The majority of breast cancers are diagnosed at an early stage, and treatment is focused on cure and prolonging disease-free survival. Local therapy (surgery and/or radiation treatment) is standard, along with systemic adjuvant therapy that may effectively prevent or delay relapse and death in early-stage disease. In premenopausal women, adjuvant therapeutic approaches include combination cytotoxic chemotherapy and endocrine therapy. Cyclophosphamide, methotrexate and 5-fluorouracil (CMF) was the established chemotherapy regimen; however, newer regimens have more recently been introduced that may offer some benefit over CMF including anthracycline-containing regimens [e.g. cyclophosphamide, epirubicin and 5-fluorouracil (CEF)], and taxane-containing regimens. For women with oestrogen receptor (ER)-positive disease, a second option is endocrine therapy that aims to suppress mitogenic oestrogen signalling. Until recently, 5 years of tamoxifen was regarded as the standard adjuvant endocrine treatment in ER-positive disease. Ovarian ablation is also effective in premenopausal women, and can be achieved by surgery, radiotherapy, or via the use of a luteinising hormone-releasing hormone analogue such as goserelin. Combining tamoxifen and goserelin treatment provides more effective oestrogen blockade than either drug alone. However, as the third-generation aromatase inhibitors (AIs) have demonstrated improved efficacy over tamoxifen in postmenopausal women with early and advanced disease, combination treatment with goserelin plus an AI may provide optimal oestrogen blockade in premenopausal patients.Conclusions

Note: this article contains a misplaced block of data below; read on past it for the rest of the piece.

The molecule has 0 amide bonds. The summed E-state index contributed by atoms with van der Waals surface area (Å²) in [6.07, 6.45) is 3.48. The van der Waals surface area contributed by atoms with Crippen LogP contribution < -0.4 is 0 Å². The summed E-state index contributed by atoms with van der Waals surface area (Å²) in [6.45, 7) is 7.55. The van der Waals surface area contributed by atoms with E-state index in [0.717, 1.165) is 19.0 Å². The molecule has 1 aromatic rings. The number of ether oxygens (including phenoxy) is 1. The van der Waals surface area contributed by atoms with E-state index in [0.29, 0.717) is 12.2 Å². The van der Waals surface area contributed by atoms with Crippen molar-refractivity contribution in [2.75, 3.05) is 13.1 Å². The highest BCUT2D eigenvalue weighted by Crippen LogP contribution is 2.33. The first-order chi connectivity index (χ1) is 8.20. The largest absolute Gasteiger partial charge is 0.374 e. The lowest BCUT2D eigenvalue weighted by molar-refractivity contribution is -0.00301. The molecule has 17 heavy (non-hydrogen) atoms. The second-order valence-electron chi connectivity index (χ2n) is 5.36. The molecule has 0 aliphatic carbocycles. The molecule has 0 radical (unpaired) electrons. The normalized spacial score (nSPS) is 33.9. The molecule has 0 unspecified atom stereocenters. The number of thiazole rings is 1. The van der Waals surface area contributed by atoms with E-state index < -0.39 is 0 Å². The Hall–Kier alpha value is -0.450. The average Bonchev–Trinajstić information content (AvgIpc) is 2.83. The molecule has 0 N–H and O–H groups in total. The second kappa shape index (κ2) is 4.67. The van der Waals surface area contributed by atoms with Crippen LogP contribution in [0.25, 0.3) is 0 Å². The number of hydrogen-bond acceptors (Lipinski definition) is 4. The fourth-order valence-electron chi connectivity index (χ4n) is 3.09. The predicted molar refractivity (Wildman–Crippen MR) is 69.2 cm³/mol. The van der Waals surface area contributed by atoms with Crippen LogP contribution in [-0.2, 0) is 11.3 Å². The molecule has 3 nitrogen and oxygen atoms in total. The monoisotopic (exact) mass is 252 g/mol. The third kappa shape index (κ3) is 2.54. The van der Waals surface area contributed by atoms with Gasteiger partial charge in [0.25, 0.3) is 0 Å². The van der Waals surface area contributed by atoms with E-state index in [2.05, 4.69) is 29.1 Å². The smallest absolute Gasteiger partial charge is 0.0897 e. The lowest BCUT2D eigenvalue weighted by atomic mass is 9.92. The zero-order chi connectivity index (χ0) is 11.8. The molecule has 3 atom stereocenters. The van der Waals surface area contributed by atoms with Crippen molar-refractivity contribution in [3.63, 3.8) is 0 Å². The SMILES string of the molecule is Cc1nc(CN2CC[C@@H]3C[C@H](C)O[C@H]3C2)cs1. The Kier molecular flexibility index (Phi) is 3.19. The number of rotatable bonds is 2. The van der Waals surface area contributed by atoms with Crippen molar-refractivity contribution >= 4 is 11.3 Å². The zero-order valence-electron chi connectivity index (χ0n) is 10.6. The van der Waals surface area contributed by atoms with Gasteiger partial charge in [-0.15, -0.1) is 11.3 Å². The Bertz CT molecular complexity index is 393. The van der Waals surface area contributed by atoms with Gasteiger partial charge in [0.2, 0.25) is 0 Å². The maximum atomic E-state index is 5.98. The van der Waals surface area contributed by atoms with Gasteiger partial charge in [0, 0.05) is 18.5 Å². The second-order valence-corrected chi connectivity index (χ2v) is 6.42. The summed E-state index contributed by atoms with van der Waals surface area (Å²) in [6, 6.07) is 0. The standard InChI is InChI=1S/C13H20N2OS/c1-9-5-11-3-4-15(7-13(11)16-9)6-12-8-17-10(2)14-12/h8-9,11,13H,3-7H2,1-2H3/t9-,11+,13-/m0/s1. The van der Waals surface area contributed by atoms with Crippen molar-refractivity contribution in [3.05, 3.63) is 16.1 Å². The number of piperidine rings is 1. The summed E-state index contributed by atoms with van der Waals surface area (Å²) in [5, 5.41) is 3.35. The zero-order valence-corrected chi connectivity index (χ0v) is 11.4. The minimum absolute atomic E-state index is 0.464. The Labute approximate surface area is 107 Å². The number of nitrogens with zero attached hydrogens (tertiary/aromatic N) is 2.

This review assesses the relative merits of chemotherapeutic and endocrine approaches for the treatment of early breast cancer, and summarises relevant ongoing clinical trials, with an emphasis on the premenopausal setting.